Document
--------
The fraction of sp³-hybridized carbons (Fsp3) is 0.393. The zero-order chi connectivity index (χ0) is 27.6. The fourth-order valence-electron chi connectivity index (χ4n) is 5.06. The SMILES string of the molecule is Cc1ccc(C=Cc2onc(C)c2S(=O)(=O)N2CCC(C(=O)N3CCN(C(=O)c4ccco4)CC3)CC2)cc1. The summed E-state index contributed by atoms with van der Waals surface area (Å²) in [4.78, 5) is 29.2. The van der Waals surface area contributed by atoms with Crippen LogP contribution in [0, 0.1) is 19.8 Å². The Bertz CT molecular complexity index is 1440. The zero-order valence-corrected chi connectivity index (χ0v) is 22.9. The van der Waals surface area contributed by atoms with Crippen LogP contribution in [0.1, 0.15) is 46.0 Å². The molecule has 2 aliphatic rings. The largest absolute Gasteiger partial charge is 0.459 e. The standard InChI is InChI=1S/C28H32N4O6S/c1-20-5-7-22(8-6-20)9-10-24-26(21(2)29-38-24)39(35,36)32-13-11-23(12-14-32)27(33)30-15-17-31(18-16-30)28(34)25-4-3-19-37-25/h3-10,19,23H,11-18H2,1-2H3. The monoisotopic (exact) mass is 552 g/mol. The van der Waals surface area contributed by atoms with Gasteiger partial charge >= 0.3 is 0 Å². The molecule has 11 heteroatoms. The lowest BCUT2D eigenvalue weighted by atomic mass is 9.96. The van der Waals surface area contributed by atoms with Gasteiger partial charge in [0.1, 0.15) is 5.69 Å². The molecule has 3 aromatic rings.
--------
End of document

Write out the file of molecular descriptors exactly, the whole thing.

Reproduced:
The fraction of sp³-hybridized carbons (Fsp3) is 0.393. The zero-order chi connectivity index (χ0) is 27.6. The fourth-order valence-electron chi connectivity index (χ4n) is 5.06. The SMILES string of the molecule is Cc1ccc(C=Cc2onc(C)c2S(=O)(=O)N2CCC(C(=O)N3CCN(C(=O)c4ccco4)CC3)CC2)cc1. The summed E-state index contributed by atoms with van der Waals surface area (Å²) in [4.78, 5) is 29.2. The van der Waals surface area contributed by atoms with Crippen LogP contribution in [0, 0.1) is 19.8 Å². The Bertz CT molecular complexity index is 1440. The zero-order valence-corrected chi connectivity index (χ0v) is 22.9. The van der Waals surface area contributed by atoms with Crippen LogP contribution in [0.1, 0.15) is 46.0 Å². The molecule has 2 aliphatic rings. The largest absolute Gasteiger partial charge is 0.459 e. The standard InChI is InChI=1S/C28H32N4O6S/c1-20-5-7-22(8-6-20)9-10-24-26(21(2)29-38-24)39(35,36)32-13-11-23(12-14-32)27(33)30-15-17-31(18-16-30)28(34)25-4-3-19-37-25/h3-10,19,23H,11-18H2,1-2H3. The monoisotopic (exact) mass is 552 g/mol. The van der Waals surface area contributed by atoms with Gasteiger partial charge >= 0.3 is 0 Å². The molecule has 11 heteroatoms. The lowest BCUT2D eigenvalue weighted by atomic mass is 9.96. The van der Waals surface area contributed by atoms with Gasteiger partial charge in [0.1, 0.15) is 5.69 Å². The molecule has 3 aromatic rings.